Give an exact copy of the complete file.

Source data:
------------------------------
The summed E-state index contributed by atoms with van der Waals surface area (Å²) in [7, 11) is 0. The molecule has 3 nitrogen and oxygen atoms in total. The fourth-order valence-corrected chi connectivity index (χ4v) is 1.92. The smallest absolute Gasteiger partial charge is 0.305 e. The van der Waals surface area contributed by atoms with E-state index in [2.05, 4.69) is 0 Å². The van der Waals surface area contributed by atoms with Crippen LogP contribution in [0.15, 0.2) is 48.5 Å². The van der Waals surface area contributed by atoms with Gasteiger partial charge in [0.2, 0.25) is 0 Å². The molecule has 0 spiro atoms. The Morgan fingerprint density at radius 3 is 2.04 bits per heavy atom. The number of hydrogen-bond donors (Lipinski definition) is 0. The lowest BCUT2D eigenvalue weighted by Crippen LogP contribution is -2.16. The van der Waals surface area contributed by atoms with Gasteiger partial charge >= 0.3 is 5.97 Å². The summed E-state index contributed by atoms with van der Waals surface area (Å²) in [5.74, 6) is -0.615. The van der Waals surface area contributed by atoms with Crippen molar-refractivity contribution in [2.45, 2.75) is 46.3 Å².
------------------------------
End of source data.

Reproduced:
The summed E-state index contributed by atoms with van der Waals surface area (Å²) in [7, 11) is 0. The molecule has 3 nitrogen and oxygen atoms in total. The fourth-order valence-corrected chi connectivity index (χ4v) is 1.92. The smallest absolute Gasteiger partial charge is 0.305 e. The van der Waals surface area contributed by atoms with E-state index in [2.05, 4.69) is 0 Å². The van der Waals surface area contributed by atoms with Crippen LogP contribution in [0.15, 0.2) is 48.5 Å². The van der Waals surface area contributed by atoms with Gasteiger partial charge in [0.2, 0.25) is 0 Å². The molecule has 0 spiro atoms. The Morgan fingerprint density at radius 3 is 2.04 bits per heavy atom. The number of hydrogen-bond donors (Lipinski definition) is 0. The lowest BCUT2D eigenvalue weighted by Crippen LogP contribution is -2.16. The van der Waals surface area contributed by atoms with Gasteiger partial charge >= 0.3 is 5.97 Å². The summed E-state index contributed by atoms with van der Waals surface area (Å²) in [5.74, 6) is -0.615. The van der Waals surface area contributed by atoms with Crippen molar-refractivity contribution in [2.45, 2.75) is 46.3 Å².